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August 10, 2015 / Ciara Myers, Editor

Wide disparities in economic recovery persist

WORKFORCE
As the country continues to move toward economic recovery, unemployment rates continue to vary widely among racial and ethnic groups. (Atlantic, 8/7)

Currently the national unemployment rate for white Americans is about 4.6, for Hispanics, it’s 6.5, and for blacks, 9.1. Those numbers are strikingly worse.

For white Americans unemployment is back to pre-recession levels, or lower, in 14 states—and within 1 percentage point of pre-recession norms in another 28. African Americans, by contrast, remain the furthest away from their pre-recession levels. In Arkansas, Illinois, Maryland, Pennsylvania, and South Carolina, the unemployment gap is more than two and a half times as large as the rate for white Americans. In Washington D.C., it’s five times as high. This year is the first since then that the national unemployment rate for black Americans  has dipped below the double-digit mark—and that feat has only been accomplished in 11 states. The lowest state unemployment rate for black Americans—6.9 percent, in Tennessee—is equivalent to the rate of white unemployment in West Virginia, the state with the highest share of jobless white Americans in the country.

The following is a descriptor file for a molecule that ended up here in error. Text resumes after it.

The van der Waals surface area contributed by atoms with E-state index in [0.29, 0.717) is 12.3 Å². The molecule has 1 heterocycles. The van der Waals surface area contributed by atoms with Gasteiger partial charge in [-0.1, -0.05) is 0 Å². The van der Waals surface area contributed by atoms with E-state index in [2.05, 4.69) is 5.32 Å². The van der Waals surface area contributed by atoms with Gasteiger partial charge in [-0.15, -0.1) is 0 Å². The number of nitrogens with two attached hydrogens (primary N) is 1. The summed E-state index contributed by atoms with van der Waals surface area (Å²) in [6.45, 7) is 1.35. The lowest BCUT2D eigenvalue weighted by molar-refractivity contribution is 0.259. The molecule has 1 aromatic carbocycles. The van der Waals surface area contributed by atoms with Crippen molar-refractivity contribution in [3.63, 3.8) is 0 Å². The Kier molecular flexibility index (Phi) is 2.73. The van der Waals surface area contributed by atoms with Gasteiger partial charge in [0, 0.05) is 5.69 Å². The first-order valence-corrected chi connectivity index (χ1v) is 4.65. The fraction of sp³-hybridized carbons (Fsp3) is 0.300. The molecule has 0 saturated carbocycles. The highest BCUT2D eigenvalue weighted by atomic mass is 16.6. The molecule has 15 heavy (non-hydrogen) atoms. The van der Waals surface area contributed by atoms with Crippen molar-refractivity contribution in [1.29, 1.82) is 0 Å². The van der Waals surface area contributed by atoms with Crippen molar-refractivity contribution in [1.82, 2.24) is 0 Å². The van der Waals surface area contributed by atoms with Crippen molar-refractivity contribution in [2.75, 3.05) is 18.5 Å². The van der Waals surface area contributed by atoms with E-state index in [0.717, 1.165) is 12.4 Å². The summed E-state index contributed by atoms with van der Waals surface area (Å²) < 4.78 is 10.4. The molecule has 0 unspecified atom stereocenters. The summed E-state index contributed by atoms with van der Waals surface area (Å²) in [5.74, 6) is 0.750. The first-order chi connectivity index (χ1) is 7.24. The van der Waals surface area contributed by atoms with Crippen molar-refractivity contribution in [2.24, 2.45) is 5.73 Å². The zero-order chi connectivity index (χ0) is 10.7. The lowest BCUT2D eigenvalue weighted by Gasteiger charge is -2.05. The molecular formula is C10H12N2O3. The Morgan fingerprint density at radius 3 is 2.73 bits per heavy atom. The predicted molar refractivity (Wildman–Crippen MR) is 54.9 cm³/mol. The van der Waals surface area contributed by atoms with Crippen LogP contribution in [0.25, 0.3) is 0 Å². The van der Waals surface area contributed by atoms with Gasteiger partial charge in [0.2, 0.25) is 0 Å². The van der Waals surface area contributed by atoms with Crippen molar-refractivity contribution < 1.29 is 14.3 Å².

– The surprising number of parents scaling back at work to care for kids (WaPo, 8/6)

POVERTY | Opinion: What Do the Poor Need? Try Asking Them (NYT, 8/8)

HOMELESSNESS 
– DC Fiscal Policy Institute takes a look at the opportunities the District has to utilize Medicaid to help homeless individuals secure stable housing. (DCFPI, 8/7)

– Fairfax County has undertaken a new, attention-getting effort to bring awareness to homelessness in an affluent area. Officials hope placing lifelike mannequins in various locations with signs that tell their stories will help to break down commonly-held stigmas. (WaPo, 8/8)

DISTRICT | D.C. Mayor Muriel Bowser shares month-by-month highlights from her first six months in office with a newly-released progress report.


Let’s pretend for a moment that each day of the week is a person. Here’s how a meeting might go.

-Ciara

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